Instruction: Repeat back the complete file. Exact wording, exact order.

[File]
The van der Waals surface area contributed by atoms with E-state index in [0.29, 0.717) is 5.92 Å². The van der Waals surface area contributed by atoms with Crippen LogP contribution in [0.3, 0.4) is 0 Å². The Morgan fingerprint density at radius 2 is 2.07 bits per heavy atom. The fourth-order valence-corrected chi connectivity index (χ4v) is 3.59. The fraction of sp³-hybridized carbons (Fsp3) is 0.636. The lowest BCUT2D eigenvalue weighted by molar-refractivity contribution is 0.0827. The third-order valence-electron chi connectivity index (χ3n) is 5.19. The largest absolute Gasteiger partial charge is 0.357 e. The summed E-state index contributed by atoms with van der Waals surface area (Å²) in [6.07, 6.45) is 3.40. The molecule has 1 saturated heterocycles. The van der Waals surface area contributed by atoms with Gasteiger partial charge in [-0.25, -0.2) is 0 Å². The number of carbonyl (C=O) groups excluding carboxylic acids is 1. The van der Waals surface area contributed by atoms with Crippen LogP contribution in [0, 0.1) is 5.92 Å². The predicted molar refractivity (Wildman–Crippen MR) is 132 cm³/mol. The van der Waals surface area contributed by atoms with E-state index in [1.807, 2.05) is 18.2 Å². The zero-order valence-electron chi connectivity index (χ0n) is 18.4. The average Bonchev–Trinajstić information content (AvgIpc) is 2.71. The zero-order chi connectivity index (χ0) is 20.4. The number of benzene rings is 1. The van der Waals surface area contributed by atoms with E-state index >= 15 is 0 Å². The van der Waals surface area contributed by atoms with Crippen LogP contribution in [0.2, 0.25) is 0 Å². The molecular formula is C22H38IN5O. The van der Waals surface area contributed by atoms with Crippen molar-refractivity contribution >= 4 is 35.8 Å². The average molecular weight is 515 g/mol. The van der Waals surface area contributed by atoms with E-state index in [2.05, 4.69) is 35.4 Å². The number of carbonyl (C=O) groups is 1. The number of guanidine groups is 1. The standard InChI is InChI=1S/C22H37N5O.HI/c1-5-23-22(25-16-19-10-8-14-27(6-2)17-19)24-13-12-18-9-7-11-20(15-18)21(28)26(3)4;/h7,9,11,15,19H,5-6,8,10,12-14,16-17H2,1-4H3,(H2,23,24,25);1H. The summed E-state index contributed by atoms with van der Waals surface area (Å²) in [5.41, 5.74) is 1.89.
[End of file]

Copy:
The van der Waals surface area contributed by atoms with E-state index in [0.29, 0.717) is 5.92 Å². The van der Waals surface area contributed by atoms with Crippen LogP contribution in [0.3, 0.4) is 0 Å². The Morgan fingerprint density at radius 2 is 2.07 bits per heavy atom. The fourth-order valence-corrected chi connectivity index (χ4v) is 3.59. The fraction of sp³-hybridized carbons (Fsp3) is 0.636. The lowest BCUT2D eigenvalue weighted by molar-refractivity contribution is 0.0827. The third-order valence-electron chi connectivity index (χ3n) is 5.19. The largest absolute Gasteiger partial charge is 0.357 e. The summed E-state index contributed by atoms with van der Waals surface area (Å²) in [6.07, 6.45) is 3.40. The molecule has 1 saturated heterocycles. The van der Waals surface area contributed by atoms with Gasteiger partial charge in [-0.25, -0.2) is 0 Å². The number of carbonyl (C=O) groups excluding carboxylic acids is 1. The van der Waals surface area contributed by atoms with Crippen LogP contribution in [0, 0.1) is 5.92 Å². The predicted molar refractivity (Wildman–Crippen MR) is 132 cm³/mol. The van der Waals surface area contributed by atoms with E-state index in [1.807, 2.05) is 18.2 Å². The zero-order valence-electron chi connectivity index (χ0n) is 18.4. The average Bonchev–Trinajstić information content (AvgIpc) is 2.71. The zero-order chi connectivity index (χ0) is 20.4. The number of benzene rings is 1. The van der Waals surface area contributed by atoms with E-state index >= 15 is 0 Å². The van der Waals surface area contributed by atoms with Crippen LogP contribution in [0.2, 0.25) is 0 Å². The molecular formula is C22H38IN5O. The van der Waals surface area contributed by atoms with Crippen molar-refractivity contribution >= 4 is 35.8 Å². The average molecular weight is 515 g/mol. The van der Waals surface area contributed by atoms with E-state index in [2.05, 4.69) is 35.4 Å². The number of carbonyl (C=O) groups is 1. The number of guanidine groups is 1. The standard InChI is InChI=1S/C22H37N5O.HI/c1-5-23-22(25-16-19-10-8-14-27(6-2)17-19)24-13-12-18-9-7-11-20(15-18)21(28)26(3)4;/h7,9,11,15,19H,5-6,8,10,12-14,16-17H2,1-4H3,(H2,23,24,25);1H. The summed E-state index contributed by atoms with van der Waals surface area (Å²) in [5.41, 5.74) is 1.89.